Well, the official announcement that came yesterday was not a huge surprise. In fact, many thought that it would have, or should have, come sooner. But considering that massive brand consolidation that General Motors underwent during the bankruptcy process, I’m sure the idea was not lost on the managers in Dearborn.Even with the head-turning Jill Wagner as its spokesperson, Mercury could not stem the downward slide. This even as the Ford brand continued to reach ever-higher marketshare and critical accolades. It’s not so much that Mercurys were bad cars, but that they weren’t that much different than equivalent Fords, aside from a few minor trim details. And with Ford cars now approaching the $60,000 mark, and its top-of-the-line trucks since surpassing that price point, the whole traditional brand hierarchy of “Good, Better, Best” with Ford, Mercury, and Lincoln was essentially irrelevant and outdated.
Unfortunately, if some drastic action isn’t taken soon with Lincoln, I could very well see it going down the same road as its more bourgeois sibling. Granted, there’s slightly more stylistic differentiation between corresponding Ford and Lincoln models than their Mercury counterparts, but is that enough? What compelling reason is there to choose an MKS over a Taurus SHO, other than a styling preference, and a little more sound deadening on the Lincoln? Same question applies to the Flex and MKT. And yet, the Lincolns still command about a 10-20 percent price premium over their Blue Oval cousins.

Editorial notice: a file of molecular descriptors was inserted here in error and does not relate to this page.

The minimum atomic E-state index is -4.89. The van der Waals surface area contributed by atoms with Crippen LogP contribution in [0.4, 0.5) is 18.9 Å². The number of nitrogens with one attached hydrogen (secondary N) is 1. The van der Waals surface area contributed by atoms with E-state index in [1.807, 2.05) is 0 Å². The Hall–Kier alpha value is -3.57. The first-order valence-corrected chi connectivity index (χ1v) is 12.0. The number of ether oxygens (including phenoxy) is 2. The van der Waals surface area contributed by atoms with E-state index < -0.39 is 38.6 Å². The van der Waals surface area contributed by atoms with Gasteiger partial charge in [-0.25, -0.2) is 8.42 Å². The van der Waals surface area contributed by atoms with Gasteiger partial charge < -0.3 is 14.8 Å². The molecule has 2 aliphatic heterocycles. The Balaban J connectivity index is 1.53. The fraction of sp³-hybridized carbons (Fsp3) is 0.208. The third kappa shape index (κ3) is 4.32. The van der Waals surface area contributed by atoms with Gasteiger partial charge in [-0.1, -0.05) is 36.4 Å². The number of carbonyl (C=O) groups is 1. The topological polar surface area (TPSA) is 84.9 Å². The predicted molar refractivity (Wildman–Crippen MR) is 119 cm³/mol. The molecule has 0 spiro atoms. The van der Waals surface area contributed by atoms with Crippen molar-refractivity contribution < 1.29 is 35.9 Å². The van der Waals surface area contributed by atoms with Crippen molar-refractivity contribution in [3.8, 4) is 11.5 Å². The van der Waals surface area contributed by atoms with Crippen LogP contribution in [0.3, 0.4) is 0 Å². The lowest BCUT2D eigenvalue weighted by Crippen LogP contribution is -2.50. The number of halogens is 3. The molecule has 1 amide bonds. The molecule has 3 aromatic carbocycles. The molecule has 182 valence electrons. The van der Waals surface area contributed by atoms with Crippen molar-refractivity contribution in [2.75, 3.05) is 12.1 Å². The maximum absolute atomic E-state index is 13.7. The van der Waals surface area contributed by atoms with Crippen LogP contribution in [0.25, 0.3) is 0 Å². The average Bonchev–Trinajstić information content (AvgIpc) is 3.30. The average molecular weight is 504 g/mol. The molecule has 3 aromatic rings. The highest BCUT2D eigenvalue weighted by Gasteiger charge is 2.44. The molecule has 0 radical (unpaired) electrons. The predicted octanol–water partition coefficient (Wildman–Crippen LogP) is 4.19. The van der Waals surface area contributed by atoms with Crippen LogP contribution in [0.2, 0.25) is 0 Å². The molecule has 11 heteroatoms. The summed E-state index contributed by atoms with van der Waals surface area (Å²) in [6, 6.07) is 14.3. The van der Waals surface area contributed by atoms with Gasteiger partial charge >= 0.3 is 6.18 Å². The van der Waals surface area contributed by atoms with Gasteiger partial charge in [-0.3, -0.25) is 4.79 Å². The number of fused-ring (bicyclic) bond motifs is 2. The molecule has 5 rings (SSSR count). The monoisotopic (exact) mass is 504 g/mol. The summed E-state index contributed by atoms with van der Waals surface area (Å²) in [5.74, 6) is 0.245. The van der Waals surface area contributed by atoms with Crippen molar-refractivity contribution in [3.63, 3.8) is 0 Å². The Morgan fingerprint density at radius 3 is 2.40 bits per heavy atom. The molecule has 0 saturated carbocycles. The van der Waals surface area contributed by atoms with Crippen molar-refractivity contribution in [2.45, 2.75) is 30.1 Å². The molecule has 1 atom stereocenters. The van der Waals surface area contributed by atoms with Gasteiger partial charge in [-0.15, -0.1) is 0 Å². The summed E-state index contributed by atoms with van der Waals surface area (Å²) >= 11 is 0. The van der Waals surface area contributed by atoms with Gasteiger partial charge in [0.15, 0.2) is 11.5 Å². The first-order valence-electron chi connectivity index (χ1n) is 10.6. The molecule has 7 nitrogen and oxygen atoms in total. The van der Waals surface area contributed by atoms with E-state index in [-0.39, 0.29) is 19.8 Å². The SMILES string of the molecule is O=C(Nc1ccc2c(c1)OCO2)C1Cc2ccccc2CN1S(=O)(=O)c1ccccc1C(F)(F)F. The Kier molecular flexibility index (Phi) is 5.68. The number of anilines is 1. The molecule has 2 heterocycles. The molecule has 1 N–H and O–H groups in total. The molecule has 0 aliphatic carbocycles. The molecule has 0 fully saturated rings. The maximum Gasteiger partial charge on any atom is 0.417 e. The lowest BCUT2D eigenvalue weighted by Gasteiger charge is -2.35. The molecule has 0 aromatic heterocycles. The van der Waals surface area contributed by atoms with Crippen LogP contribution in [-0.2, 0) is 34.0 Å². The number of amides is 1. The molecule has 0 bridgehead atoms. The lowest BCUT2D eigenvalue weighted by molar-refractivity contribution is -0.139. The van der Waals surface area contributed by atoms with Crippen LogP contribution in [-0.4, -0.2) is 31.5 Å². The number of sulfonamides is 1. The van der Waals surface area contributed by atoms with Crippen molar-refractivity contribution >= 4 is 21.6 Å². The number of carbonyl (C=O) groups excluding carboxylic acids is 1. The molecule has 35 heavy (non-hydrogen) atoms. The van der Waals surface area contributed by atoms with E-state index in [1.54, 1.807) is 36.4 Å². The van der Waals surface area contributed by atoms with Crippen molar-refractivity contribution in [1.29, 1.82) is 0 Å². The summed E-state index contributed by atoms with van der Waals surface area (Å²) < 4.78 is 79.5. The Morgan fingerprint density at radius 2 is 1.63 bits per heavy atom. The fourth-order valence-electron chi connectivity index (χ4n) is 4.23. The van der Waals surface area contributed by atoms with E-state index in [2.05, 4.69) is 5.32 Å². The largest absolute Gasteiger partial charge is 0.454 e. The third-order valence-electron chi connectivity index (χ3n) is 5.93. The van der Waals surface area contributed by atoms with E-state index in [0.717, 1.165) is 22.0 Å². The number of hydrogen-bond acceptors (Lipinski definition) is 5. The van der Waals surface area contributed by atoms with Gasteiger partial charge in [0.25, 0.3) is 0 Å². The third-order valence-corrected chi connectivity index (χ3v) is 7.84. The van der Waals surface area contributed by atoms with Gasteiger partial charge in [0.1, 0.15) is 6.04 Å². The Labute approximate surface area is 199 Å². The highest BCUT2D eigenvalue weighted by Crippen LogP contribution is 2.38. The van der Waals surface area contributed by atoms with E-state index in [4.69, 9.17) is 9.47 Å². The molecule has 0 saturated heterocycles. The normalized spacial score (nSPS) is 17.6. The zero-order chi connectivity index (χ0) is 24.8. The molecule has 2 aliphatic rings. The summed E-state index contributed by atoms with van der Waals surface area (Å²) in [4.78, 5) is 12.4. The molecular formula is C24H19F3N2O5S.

What Lincoln needs is a truly distinct model (or multiple models) that are not shared with Ford. Now, in this day and age of platform consolidation and shared resources, I know a truly stand-alone chassis for Lincoln is not realistic or feasible. But, with a little massaging and under-the-skin parts-bin sharing, I think it’s doable.
For that matter, consider the current Mustang. Although a distant relative of the now-defunct Lincoln LS, revived Ford Thunderbird, and even the Jaguar S-Type, it is currently the only model currently sold worldwide using its own chassis and underpinnings. This issue is likely not lost on the Ford brass, who must justify spreading R&D dollars across multiple models and platforms. Making things potentially even more grim is the likely probability that the Aussie-market RWD Falcon will likely be essentially replaced by the Taurus.
Although it may seem strange to have a full-size luxo-yacht and a muscle car share a chassis, it’s more feasible now than in years past. They would both be rear-wheel drive, unibody chassis. Although the Lincoln derivative would naturally be longer and wider than the Mustang, components such as suspension pieces, drivetrains, and other behind-the-scenes pieces could be shared. Even the Mustang’s excellent new 5.0L V8, tuned for quieter NVH, would make a superb flagship powerplant.
In terms of styling inspiration, look no further than the stunning 2002 Continental concept penned by Gerry McGovern. Although no longer part of Ford, he positively nailed the essence of what a Lincoln flagship should be: stately, bold, yet slightly understated. A few minor design tweaks to make it better suited to mass-production, and it should be green-lighted for production, “suicide” doors and all. So what do you say, Alan? Are we going to see a new Continental soon?